Friday, October 26, 2012

The Tendency That Needed to Change

Watching Gregor Blanco roam the neatly manicured lawns of AT&T Park made me think about Giant outfielders of the past.  Large in part due to the quote by a Philadelphia writer who said "2/3 of the world is covered by water while the other 1/3 is covered by Garry Maddox.

Unfortunately for Giants' fans their team in those days didn't really have a plan.  Maddox, a six-game gold glover was dealt to the Philadelphia Phillies for Willie Montanez. The year before (1974) they sold Dave Kingman to the New York Mets for $150,000. Zero plan.

From 1974 to 1977 their win/loss percentage was under .500
1978 they were at .549
1979 and 1980 back under .500
1981 and 1982 they inched over the .500 mark.
1983 to 1985 back in the familiar spot of under .500 baseball at Candlestick.  And you know, like I know, Candlestick got much of the blame.

Along came Roger Craig and the mindset was about to change.  They still didn't have the quality brass in order but they were finding more creative ways to win rather than settle for losing.

Enough of that.  I like where we are now.  We have the solid organization with good people running the team.  Brian Sabean has a cast of people who actually know how to evaluate talent.  Their draft picks may have always been good (Maddox and Kingman were both number one picks) but they were carelessly dealt away or got little to nothing in return.  In other words, Maddox and Kingman had better careers with other teams than the Giants.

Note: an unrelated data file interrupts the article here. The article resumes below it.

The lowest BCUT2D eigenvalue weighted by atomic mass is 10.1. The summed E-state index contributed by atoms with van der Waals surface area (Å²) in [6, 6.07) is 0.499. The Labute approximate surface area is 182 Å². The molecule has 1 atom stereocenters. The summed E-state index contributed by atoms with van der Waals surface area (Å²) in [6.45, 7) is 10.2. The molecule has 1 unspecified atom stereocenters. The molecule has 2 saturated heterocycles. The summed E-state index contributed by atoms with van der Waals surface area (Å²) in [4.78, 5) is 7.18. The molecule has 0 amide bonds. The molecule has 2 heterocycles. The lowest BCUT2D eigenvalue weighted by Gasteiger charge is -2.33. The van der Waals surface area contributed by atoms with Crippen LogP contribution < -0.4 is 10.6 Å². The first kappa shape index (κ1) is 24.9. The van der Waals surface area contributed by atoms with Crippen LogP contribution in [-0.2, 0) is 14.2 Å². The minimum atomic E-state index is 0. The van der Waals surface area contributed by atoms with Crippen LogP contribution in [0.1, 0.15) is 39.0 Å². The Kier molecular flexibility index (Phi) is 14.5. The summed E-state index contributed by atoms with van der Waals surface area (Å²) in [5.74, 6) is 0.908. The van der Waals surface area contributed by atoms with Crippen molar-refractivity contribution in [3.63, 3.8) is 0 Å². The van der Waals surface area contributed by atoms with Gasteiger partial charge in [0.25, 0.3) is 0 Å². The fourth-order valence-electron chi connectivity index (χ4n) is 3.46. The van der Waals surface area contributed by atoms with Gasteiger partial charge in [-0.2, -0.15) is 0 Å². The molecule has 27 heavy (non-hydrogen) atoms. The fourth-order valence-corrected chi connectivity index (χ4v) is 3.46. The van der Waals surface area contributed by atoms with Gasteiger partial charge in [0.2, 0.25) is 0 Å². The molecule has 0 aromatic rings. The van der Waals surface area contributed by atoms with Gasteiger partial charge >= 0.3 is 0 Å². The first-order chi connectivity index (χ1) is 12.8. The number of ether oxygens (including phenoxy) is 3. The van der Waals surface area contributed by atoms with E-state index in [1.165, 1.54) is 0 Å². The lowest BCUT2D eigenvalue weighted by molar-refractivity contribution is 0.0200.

Nowadays the brass picks pitchers.  Throw in a position player or two but for the most part their strategy is get the best pitcher you can.  In the NFL or NBA sometimes you draft the best player available.  For the Giants that best player is usually and has consistently been a pitcher. 

Hey, I like that they drafted Buster Posey and some of the kids in their farm system show potential aside from the pitching.  I mean where would the Giants be without Brandon Crawford or Brandon Belt or Hector Sanchez? Or Pablo E. Sandoval, signed as an amateur free agent in 2003?  (Note on Pablo. Per the Baseball-Reference Pablo's nicknames are:  Kung Fu Panda, Fat Ichiro, Round Mound of Pound and Little Money.  Little Money is in reference to Benjie Molina being called Big Money.  But if the Panda continues on his tear in the World Series he may no longer be Little Money or Fat Ichiro.  He'll be Fat Check Ichiro. And while I guess it's insulting to be called Fat Ichiro that may very well be a tribute to Pablo's ability to hit a baseball.)

Because baseball is all about the statistics I was surfing the baseball almanac and baseball reference and came up with this little tidbit about something that happened in the 1920 World Series.  An infielder named Bill Wambsganss turned in the first unassisted triple play in World Series history.  He had a teammate, Elmer Smith who also hit the Series' first ever grand slam.  And the winning pitcher of Wambsganss and Smith's Cleveland Indians was Jim "Sarge" Bagby.  He smacked a homer, pitched 9 innings, while giving up 13 hits only 1 run was able to cross the plate.  Back in those days, the pitcher truly was the best athlete.  But I must list Sarge's stats for that regular season to show the disparity of how the game was played in the Live Ball Era as opposed to today's "pitch count" brand of baseball.  Sarge Won-30 Lost-12  ERA: 2.89  Started 48 games. Completed 30 of them. Throw in 3 shutouts just to roundout a heckuva season.  30 complete games?  Pitchers don't do that in a career anymore and if a pitcher did he'd probably be handed a bus ticket to Cooperstown, NY.

(statistical information provided by and

Kevin Marquez